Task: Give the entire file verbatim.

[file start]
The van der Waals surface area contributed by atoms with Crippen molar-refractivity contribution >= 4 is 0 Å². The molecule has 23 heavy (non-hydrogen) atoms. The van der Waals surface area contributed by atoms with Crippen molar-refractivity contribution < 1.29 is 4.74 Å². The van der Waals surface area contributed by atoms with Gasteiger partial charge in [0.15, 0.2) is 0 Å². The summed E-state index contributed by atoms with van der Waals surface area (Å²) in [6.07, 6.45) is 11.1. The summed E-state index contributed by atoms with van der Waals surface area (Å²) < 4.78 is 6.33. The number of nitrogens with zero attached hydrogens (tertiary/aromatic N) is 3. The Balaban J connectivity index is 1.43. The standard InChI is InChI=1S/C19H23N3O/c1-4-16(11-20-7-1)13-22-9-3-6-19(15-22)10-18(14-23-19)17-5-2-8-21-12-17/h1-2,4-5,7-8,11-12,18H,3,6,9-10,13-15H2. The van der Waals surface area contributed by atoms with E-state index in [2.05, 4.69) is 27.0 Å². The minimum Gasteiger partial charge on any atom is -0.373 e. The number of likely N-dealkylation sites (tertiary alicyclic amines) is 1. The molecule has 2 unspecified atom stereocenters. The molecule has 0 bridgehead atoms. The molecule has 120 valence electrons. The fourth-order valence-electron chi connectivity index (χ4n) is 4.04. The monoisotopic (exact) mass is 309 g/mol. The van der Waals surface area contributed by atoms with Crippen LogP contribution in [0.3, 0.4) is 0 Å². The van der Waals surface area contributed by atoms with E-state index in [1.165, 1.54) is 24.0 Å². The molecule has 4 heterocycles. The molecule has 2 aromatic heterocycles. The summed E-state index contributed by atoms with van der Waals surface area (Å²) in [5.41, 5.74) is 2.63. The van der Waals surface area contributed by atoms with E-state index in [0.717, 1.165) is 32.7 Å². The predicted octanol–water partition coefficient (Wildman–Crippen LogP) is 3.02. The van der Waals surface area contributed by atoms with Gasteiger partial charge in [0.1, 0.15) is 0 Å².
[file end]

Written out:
The van der Waals surface area contributed by atoms with Crippen molar-refractivity contribution >= 4 is 0 Å². The molecule has 23 heavy (non-hydrogen) atoms. The van der Waals surface area contributed by atoms with Crippen molar-refractivity contribution < 1.29 is 4.74 Å². The van der Waals surface area contributed by atoms with Gasteiger partial charge in [0.15, 0.2) is 0 Å². The summed E-state index contributed by atoms with van der Waals surface area (Å²) in [6.07, 6.45) is 11.1. The summed E-state index contributed by atoms with van der Waals surface area (Å²) < 4.78 is 6.33. The number of nitrogens with zero attached hydrogens (tertiary/aromatic N) is 3. The Balaban J connectivity index is 1.43. The standard InChI is InChI=1S/C19H23N3O/c1-4-16(11-20-7-1)13-22-9-3-6-19(15-22)10-18(14-23-19)17-5-2-8-21-12-17/h1-2,4-5,7-8,11-12,18H,3,6,9-10,13-15H2. The van der Waals surface area contributed by atoms with E-state index in [2.05, 4.69) is 27.0 Å². The minimum Gasteiger partial charge on any atom is -0.373 e. The number of likely N-dealkylation sites (tertiary alicyclic amines) is 1. The molecule has 2 unspecified atom stereocenters. The molecule has 0 bridgehead atoms. The molecule has 120 valence electrons. The fourth-order valence-electron chi connectivity index (χ4n) is 4.04. The monoisotopic (exact) mass is 309 g/mol. The van der Waals surface area contributed by atoms with Crippen LogP contribution in [0.3, 0.4) is 0 Å². The van der Waals surface area contributed by atoms with E-state index in [1.165, 1.54) is 24.0 Å². The molecule has 4 heterocycles. The molecule has 2 aromatic heterocycles. The summed E-state index contributed by atoms with van der Waals surface area (Å²) in [5.41, 5.74) is 2.63. The van der Waals surface area contributed by atoms with E-state index in [0.717, 1.165) is 32.7 Å². The predicted octanol–water partition coefficient (Wildman–Crippen LogP) is 3.02. The van der Waals surface area contributed by atoms with Gasteiger partial charge in [0.1, 0.15) is 0 Å².